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Bruce Benderson is the first American to receive the Prix de Flore, for The Romanian, which is published by Snowbooks in May 2006. He is the author of two works of fiction, User and Pretending to Say No, and several works of nonfiction, including Toward the New Degeneracy. He is a translator of French literature who has worked as a journalist for numerous American and French publications, including The New York Times Magazine and Liberation.
For this memoir in 2004, journalist Benderson (Pretending To Say No) became the first American to win the Prix de Flore, one of France's most distinguished literary awards. The story begins with the author researching a story about brothels in Budapest, where he meets Romulus, a young street hustler. A complex attachment colored by social inequalities grows between the two men. Benderson's attempt to come to grips with his attraction forms the bulk of the text; he tries to find parallels in the scandalous relationships of Romanian royalty and in his relationship with his domineering mother, and he loses himself in an appreciation of Romanian pastoralism that occasionally belies rational thought. Meanwhile, he pays the bills by translating Celine Dion's autobiography. Benderson weaves a startlingly beautiful tapestry of stifling heat, street dogs, overwhelming poverty, natural beauty, East clashing with West, and the banality of a pop singer, all supported by the central thread, the analysis of a relationship. He further examines-and candidly-the concept of obsession, both as it applies to himself and in other larger contexts. Highly recommended for public and academic libraries.-Audrey Snowden, Cleveland P.L. Copyright 2006 Reed Business Information.
Simon Callow: "Bruce Benderson's harrowingly autobiographical The Romanian (Snowbooks) is one of the most devastating and unsparing accounts of amour fou I have ever read, providing at the same time an extraordinary glimpse into Romania's past and present. I read it at the same time as Andrew Holleran's Grief (Hyperion), a novel which - haunted by reflections on Henry Adams as a widower and Mary Lincoln's aimless life after her husband's assassination - deals calmly and wisely, in exquisite pellucid prose, with some fundamental truths. Both these books deal with gay life, but from diametrically opposite points of view. Finally, Ian Buruma's fine and subtle Murder in Amsterdam: The Death of Theo van Gogh and the Limits of Tolerance (Atlantic), while specifically and illuminatingly about some Dutch responses to Muslim extremism, has chilling resonances for all of us." More than simply a memoir, this is an extraordinary book: part travelogue, part love letter, politically incorrect and painfully honest. - Time Out - five star review More than just a memoir, The Romanian is also a fascinating travelogue of a country dense with mystical traces and decay...A grand, if disturbing adventure. --The Village Voice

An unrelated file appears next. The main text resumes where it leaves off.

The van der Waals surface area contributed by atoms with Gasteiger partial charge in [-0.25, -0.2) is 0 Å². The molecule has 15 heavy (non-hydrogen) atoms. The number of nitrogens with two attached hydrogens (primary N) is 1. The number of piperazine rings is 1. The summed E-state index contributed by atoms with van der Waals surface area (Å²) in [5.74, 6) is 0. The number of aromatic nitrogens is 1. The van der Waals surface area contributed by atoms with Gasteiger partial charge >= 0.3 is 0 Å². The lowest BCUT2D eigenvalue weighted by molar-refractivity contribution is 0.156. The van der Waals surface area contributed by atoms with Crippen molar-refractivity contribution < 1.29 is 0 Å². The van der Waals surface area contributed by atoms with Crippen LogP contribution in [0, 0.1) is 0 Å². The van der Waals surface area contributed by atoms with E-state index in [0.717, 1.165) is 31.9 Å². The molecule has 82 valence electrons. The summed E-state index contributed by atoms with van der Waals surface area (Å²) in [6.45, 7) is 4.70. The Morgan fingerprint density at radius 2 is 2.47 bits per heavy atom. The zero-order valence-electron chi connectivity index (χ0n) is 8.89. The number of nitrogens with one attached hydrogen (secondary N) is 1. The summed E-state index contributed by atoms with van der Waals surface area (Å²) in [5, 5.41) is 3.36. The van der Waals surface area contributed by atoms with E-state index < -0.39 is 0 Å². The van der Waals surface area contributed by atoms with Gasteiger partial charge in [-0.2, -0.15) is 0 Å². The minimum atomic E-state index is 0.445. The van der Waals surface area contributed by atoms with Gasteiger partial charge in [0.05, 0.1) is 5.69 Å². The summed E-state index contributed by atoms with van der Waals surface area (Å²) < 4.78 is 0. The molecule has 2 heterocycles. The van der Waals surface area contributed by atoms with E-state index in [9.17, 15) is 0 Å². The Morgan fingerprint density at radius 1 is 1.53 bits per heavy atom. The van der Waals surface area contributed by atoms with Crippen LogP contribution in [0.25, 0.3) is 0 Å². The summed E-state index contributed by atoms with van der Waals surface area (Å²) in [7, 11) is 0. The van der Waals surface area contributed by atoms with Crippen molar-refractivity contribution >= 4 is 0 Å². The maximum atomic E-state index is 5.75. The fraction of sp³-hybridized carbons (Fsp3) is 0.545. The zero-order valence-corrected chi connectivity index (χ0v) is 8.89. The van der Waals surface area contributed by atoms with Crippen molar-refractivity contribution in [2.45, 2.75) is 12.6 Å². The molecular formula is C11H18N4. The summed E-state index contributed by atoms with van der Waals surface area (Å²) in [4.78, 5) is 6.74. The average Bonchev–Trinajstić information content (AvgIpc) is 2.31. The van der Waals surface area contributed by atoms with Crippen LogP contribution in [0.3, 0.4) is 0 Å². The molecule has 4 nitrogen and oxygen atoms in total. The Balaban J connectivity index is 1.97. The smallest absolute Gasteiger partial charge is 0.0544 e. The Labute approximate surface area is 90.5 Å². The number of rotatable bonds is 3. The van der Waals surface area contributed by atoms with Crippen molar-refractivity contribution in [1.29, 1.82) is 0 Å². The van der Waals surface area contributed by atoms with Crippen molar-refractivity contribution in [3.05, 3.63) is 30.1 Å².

Benderson was wandering Budapest researching sex clubs for Nerve. com when he fell in love. Romulus, a Romanian street hustler, was a sleekly attractive, uneducated (though clever) 24-year old (significantly younger than Benderson), into soccer, TV and swapping dirty stories with his buddies. Living in a largely homophobic culture, Romulus didn't consider himself anything but heterosexual, even as he spent months having sex with Benderson. As Benderson (author of two novels, including User, as well as some nonfiction) slid into an obsession with Romulus, he started reading about Romanians whose lives and loves seemed curiously tangential: the artist Brancusi; the novelist Istrati; the lascivious King Carol II and his Jewish lover, Lupescu. Sometimes, Benderson and Romulus drove around the Romanian countryside, exploring villages mired between pastoral paganism and socialist realism. Weaving storytelling and seduction, Benderson's tale has a deliciously Arabian Nights flavor. His descriptions-the fat Ukrainian bartender with "fast, greedy fingers" and "predatory" hospitality-render scenes so three-dimensional, readers will be checking for their wallets. While some may be derailed by the unsafe sex and Benderson's back-to-the-closet erotics, anyone-gay or straight-who's able to read a painfully honest account of an obsessive love affair without feeling they need to judge the author will be rewarded. This Prix de Flore winner could be Benderson's American breakthrough book. (Feb.) Copyright 2005 Reed Business Information.